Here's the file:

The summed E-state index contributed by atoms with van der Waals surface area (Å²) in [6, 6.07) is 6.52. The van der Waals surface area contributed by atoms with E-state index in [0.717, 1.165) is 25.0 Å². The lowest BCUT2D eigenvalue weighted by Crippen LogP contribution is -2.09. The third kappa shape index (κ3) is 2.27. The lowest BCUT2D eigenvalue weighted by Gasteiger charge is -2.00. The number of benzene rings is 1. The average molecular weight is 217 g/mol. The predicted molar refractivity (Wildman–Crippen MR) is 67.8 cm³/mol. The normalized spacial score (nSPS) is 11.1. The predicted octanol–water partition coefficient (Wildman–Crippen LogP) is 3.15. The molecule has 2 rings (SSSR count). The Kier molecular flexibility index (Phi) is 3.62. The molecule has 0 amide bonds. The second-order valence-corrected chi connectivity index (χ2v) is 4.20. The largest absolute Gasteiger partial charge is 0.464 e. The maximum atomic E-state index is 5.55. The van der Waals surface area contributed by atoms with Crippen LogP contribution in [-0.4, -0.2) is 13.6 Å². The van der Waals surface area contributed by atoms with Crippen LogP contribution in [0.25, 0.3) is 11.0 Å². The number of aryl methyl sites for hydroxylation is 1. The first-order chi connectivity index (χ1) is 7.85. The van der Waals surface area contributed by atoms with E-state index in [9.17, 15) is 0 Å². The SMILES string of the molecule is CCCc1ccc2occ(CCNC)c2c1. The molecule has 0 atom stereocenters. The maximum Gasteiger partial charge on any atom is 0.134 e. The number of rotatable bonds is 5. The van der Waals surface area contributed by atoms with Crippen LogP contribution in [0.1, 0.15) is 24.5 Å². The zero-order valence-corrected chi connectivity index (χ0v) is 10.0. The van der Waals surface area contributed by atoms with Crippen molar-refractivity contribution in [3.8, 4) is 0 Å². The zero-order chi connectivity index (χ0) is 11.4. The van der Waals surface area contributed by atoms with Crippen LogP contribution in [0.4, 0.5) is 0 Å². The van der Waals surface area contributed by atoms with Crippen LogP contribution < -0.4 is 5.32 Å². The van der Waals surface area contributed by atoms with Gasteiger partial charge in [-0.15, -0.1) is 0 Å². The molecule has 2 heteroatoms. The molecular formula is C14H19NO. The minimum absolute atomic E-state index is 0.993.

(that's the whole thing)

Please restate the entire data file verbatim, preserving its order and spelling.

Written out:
The summed E-state index contributed by atoms with van der Waals surface area (Å²) in [6, 6.07) is 6.52. The van der Waals surface area contributed by atoms with E-state index in [0.717, 1.165) is 25.0 Å². The lowest BCUT2D eigenvalue weighted by Crippen LogP contribution is -2.09. The third kappa shape index (κ3) is 2.27. The lowest BCUT2D eigenvalue weighted by Gasteiger charge is -2.00. The number of benzene rings is 1. The average molecular weight is 217 g/mol. The predicted molar refractivity (Wildman–Crippen MR) is 67.8 cm³/mol. The normalized spacial score (nSPS) is 11.1. The predicted octanol–water partition coefficient (Wildman–Crippen LogP) is 3.15. The molecule has 2 rings (SSSR count). The Kier molecular flexibility index (Phi) is 3.62. The molecule has 0 amide bonds. The second-order valence-corrected chi connectivity index (χ2v) is 4.20. The largest absolute Gasteiger partial charge is 0.464 e. The maximum atomic E-state index is 5.55. The van der Waals surface area contributed by atoms with Crippen LogP contribution in [-0.4, -0.2) is 13.6 Å². The van der Waals surface area contributed by atoms with Crippen LogP contribution in [0.25, 0.3) is 11.0 Å². The number of aryl methyl sites for hydroxylation is 1. The first-order chi connectivity index (χ1) is 7.85. The van der Waals surface area contributed by atoms with E-state index in [9.17, 15) is 0 Å². The SMILES string of the molecule is CCCc1ccc2occ(CCNC)c2c1. The molecule has 0 atom stereocenters. The maximum Gasteiger partial charge on any atom is 0.134 e. The number of rotatable bonds is 5. The van der Waals surface area contributed by atoms with Crippen LogP contribution in [0.1, 0.15) is 24.5 Å². The zero-order valence-corrected chi connectivity index (χ0v) is 10.0. The van der Waals surface area contributed by atoms with Crippen molar-refractivity contribution in [3.8, 4) is 0 Å². The zero-order chi connectivity index (χ0) is 11.4. The van der Waals surface area contributed by atoms with Crippen LogP contribution in [0.4, 0.5) is 0 Å². The van der Waals surface area contributed by atoms with Crippen LogP contribution < -0.4 is 5.32 Å². The van der Waals surface area contributed by atoms with Gasteiger partial charge in [-0.15, -0.1) is 0 Å². The molecule has 2 heteroatoms. The molecular formula is C14H19NO. The minimum absolute atomic E-state index is 0.993.